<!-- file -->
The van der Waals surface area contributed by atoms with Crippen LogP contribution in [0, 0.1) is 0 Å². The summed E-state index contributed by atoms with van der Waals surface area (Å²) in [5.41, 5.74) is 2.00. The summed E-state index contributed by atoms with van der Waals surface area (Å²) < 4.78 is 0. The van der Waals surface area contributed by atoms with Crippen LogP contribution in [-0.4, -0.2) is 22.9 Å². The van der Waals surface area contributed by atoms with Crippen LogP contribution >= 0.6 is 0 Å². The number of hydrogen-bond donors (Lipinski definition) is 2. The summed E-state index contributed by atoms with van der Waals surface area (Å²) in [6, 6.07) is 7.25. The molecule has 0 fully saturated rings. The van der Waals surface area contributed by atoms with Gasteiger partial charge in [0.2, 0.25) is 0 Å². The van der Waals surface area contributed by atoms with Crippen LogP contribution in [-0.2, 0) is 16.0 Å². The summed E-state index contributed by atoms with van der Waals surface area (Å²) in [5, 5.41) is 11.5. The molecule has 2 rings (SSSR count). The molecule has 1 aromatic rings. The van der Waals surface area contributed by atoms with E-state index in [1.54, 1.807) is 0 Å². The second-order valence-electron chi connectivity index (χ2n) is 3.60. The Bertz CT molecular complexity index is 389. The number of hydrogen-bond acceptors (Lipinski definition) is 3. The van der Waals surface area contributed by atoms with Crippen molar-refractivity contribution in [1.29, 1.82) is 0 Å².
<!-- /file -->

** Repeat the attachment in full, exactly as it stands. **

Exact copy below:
The van der Waals surface area contributed by atoms with Crippen LogP contribution in [0, 0.1) is 0 Å². The summed E-state index contributed by atoms with van der Waals surface area (Å²) in [5.41, 5.74) is 2.00. The summed E-state index contributed by atoms with van der Waals surface area (Å²) < 4.78 is 0. The van der Waals surface area contributed by atoms with Crippen LogP contribution in [-0.4, -0.2) is 22.9 Å². The van der Waals surface area contributed by atoms with Crippen LogP contribution >= 0.6 is 0 Å². The number of hydrogen-bond donors (Lipinski definition) is 2. The summed E-state index contributed by atoms with van der Waals surface area (Å²) in [6, 6.07) is 7.25. The molecule has 0 fully saturated rings. The van der Waals surface area contributed by atoms with Gasteiger partial charge in [0.2, 0.25) is 0 Å². The van der Waals surface area contributed by atoms with Crippen LogP contribution in [-0.2, 0) is 16.0 Å². The summed E-state index contributed by atoms with van der Waals surface area (Å²) in [5, 5.41) is 11.5. The molecule has 2 rings (SSSR count). The molecule has 1 aromatic rings. The van der Waals surface area contributed by atoms with E-state index in [1.54, 1.807) is 0 Å². The second-order valence-electron chi connectivity index (χ2n) is 3.60. The Bertz CT molecular complexity index is 389. The number of hydrogen-bond acceptors (Lipinski definition) is 3. The van der Waals surface area contributed by atoms with Crippen molar-refractivity contribution in [1.29, 1.82) is 0 Å².